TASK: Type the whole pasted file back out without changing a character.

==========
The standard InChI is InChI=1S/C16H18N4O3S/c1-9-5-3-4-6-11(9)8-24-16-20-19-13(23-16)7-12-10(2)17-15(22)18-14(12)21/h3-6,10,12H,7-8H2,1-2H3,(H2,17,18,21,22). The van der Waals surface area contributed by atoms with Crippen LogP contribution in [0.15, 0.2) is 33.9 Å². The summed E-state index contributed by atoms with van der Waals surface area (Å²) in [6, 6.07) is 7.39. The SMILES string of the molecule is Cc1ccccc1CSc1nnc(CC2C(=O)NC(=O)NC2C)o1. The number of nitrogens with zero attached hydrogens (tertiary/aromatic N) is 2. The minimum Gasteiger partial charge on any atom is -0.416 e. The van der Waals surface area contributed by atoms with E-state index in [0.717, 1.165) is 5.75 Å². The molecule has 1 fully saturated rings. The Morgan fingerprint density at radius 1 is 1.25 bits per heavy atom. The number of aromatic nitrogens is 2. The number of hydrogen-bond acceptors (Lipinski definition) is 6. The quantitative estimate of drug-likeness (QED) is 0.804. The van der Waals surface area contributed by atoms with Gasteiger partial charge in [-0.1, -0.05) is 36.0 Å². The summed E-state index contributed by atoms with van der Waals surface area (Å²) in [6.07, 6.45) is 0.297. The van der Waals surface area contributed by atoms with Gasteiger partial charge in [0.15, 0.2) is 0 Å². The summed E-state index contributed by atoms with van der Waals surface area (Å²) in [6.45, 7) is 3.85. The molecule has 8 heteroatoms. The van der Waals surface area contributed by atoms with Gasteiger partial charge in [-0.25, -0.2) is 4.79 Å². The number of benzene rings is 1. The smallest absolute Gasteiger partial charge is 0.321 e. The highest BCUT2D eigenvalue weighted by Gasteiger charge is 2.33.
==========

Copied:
The standard InChI is InChI=1S/C16H18N4O3S/c1-9-5-3-4-6-11(9)8-24-16-20-19-13(23-16)7-12-10(2)17-15(22)18-14(12)21/h3-6,10,12H,7-8H2,1-2H3,(H2,17,18,21,22). The van der Waals surface area contributed by atoms with Crippen LogP contribution in [0.15, 0.2) is 33.9 Å². The summed E-state index contributed by atoms with van der Waals surface area (Å²) in [6, 6.07) is 7.39. The SMILES string of the molecule is Cc1ccccc1CSc1nnc(CC2C(=O)NC(=O)NC2C)o1. The number of nitrogens with zero attached hydrogens (tertiary/aromatic N) is 2. The minimum Gasteiger partial charge on any atom is -0.416 e. The van der Waals surface area contributed by atoms with E-state index in [0.717, 1.165) is 5.75 Å². The molecule has 1 fully saturated rings. The Morgan fingerprint density at radius 1 is 1.25 bits per heavy atom. The number of aromatic nitrogens is 2. The number of hydrogen-bond acceptors (Lipinski definition) is 6. The quantitative estimate of drug-likeness (QED) is 0.804. The van der Waals surface area contributed by atoms with Gasteiger partial charge in [-0.1, -0.05) is 36.0 Å². The summed E-state index contributed by atoms with van der Waals surface area (Å²) in [6.07, 6.45) is 0.297. The van der Waals surface area contributed by atoms with Gasteiger partial charge in [0.15, 0.2) is 0 Å². The summed E-state index contributed by atoms with van der Waals surface area (Å²) in [6.45, 7) is 3.85. The molecule has 8 heteroatoms. The van der Waals surface area contributed by atoms with Gasteiger partial charge in [-0.25, -0.2) is 4.79 Å². The number of benzene rings is 1. The smallest absolute Gasteiger partial charge is 0.321 e. The highest BCUT2D eigenvalue weighted by Gasteiger charge is 2.33.